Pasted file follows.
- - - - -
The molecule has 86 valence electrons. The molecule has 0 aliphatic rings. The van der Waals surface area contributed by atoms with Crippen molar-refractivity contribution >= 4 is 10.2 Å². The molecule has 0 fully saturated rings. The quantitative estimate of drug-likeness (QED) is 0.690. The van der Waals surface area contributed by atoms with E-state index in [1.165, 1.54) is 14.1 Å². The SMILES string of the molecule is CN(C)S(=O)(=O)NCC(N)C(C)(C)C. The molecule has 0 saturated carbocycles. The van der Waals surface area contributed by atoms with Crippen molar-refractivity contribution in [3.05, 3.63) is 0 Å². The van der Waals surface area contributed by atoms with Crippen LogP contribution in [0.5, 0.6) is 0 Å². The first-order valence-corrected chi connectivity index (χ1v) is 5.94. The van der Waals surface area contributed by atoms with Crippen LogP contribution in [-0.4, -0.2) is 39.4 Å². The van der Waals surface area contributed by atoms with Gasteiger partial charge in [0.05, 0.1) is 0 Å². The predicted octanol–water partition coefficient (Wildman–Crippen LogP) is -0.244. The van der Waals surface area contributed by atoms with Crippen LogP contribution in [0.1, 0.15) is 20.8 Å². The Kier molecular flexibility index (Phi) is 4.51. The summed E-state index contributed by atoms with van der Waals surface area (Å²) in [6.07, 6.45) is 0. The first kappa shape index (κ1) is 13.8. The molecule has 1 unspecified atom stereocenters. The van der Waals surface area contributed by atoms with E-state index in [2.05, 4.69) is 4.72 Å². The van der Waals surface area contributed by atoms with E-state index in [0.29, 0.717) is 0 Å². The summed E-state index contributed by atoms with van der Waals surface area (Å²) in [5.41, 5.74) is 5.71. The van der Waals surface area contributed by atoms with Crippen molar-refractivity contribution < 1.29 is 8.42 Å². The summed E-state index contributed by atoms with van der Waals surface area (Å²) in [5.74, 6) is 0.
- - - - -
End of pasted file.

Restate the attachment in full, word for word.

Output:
The molecule has 86 valence electrons. The molecule has 0 aliphatic rings. The van der Waals surface area contributed by atoms with Crippen molar-refractivity contribution >= 4 is 10.2 Å². The molecule has 0 fully saturated rings. The quantitative estimate of drug-likeness (QED) is 0.690. The van der Waals surface area contributed by atoms with E-state index in [1.165, 1.54) is 14.1 Å². The SMILES string of the molecule is CN(C)S(=O)(=O)NCC(N)C(C)(C)C. The molecule has 0 saturated carbocycles. The van der Waals surface area contributed by atoms with Crippen molar-refractivity contribution in [3.05, 3.63) is 0 Å². The van der Waals surface area contributed by atoms with Crippen LogP contribution in [0.5, 0.6) is 0 Å². The first-order valence-corrected chi connectivity index (χ1v) is 5.94. The van der Waals surface area contributed by atoms with Crippen LogP contribution in [-0.4, -0.2) is 39.4 Å². The van der Waals surface area contributed by atoms with Gasteiger partial charge in [0.05, 0.1) is 0 Å². The predicted octanol–water partition coefficient (Wildman–Crippen LogP) is -0.244. The van der Waals surface area contributed by atoms with Crippen LogP contribution in [0.1, 0.15) is 20.8 Å². The Kier molecular flexibility index (Phi) is 4.51. The summed E-state index contributed by atoms with van der Waals surface area (Å²) in [6.07, 6.45) is 0. The first kappa shape index (κ1) is 13.8. The molecule has 1 unspecified atom stereocenters. The van der Waals surface area contributed by atoms with E-state index in [2.05, 4.69) is 4.72 Å². The van der Waals surface area contributed by atoms with E-state index in [0.29, 0.717) is 0 Å². The summed E-state index contributed by atoms with van der Waals surface area (Å²) in [5.41, 5.74) is 5.71. The van der Waals surface area contributed by atoms with Crippen molar-refractivity contribution < 1.29 is 8.42 Å². The summed E-state index contributed by atoms with van der Waals surface area (Å²) in [5.74, 6) is 0.